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Object-oriented programming

Object-oriented programming

(also OOP)

Object-oriented programming definition

Object-oriented programming is a programming paradigm that prioritizes objects over functions and logic.

See also: subtyping, ActiveX

Main concepts of OOP

  • Objects. Objects are instances of classes that contain data in the form of fields (attributes or properties) and code in the form of procedures (methods).
  • Classes. A blueprint for creating objects.
  • Inheritance. A mechanism where a new class can inherit properties and behaviors (methods) from an existing class.
  • Polymorphism. The ability of different objects to be treated as instances of the same class through inheritance.
  • Encapsulation. The bundling of data (attributes) and methods that operate on the data into a single unit or class.
  • Abstraction. It hides complex implementation details and shows only the essential features of an object.
  • Message passing. Objects communicate with one another through methods (functions bound to the objects) by passing messages.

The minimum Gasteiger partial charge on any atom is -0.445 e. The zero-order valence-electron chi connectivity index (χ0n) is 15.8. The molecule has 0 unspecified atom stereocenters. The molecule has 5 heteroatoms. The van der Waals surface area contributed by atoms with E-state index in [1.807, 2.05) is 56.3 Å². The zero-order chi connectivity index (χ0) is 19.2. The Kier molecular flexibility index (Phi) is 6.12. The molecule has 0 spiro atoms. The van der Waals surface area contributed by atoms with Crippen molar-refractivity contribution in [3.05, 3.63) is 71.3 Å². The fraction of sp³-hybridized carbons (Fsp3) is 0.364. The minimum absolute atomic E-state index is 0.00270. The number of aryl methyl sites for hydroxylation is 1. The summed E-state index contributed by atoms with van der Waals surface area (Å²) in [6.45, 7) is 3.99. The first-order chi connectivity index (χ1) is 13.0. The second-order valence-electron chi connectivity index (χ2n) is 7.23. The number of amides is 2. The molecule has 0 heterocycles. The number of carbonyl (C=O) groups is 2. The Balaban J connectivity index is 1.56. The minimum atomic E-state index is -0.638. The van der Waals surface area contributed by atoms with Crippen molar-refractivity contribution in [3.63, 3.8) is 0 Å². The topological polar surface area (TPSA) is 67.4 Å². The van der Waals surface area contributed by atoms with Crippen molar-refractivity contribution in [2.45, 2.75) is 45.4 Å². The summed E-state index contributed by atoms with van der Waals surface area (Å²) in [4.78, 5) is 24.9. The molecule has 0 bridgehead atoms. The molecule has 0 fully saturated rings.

Examples of object-oriented programming

  • Java. Developed by Sun Microsystems, it is one of the most widely used object-oriented languages. Its “write once, run anywhere” approach has made it popular for various application domains, including web, mobile, and enterprise applications.
  • C++. An extension of the C programming language, C++ was developed by Bjarne Stroustrup. It incorporates object-oriented features while retaining the power and flexibility of C.
  • Python. A versatile, high-level language that supports multiple programming paradigms, including OOP. Its simplicity and readability have made it popular for web development, data science, and artificial intelligence.
  • C# (C Sharp). Developed by Microsoft for its .NET framework, C# is a modern, object-oriented language used for developing Windows applications, web services, and games (especially with the Unity game engine).
  • Ruby. Known for its elegant and expressive syntax, Ruby is a pure object-oriented language. It gained immense popularity with the Ruby on Rails web development framework.
  • Objective-C. This language combines C with object-oriented capabilities inspired by Smalltalk.
  • Swift. Introduced by Apple to replace Objective-C for iOS, macOS, watchOS, and tvOS development.

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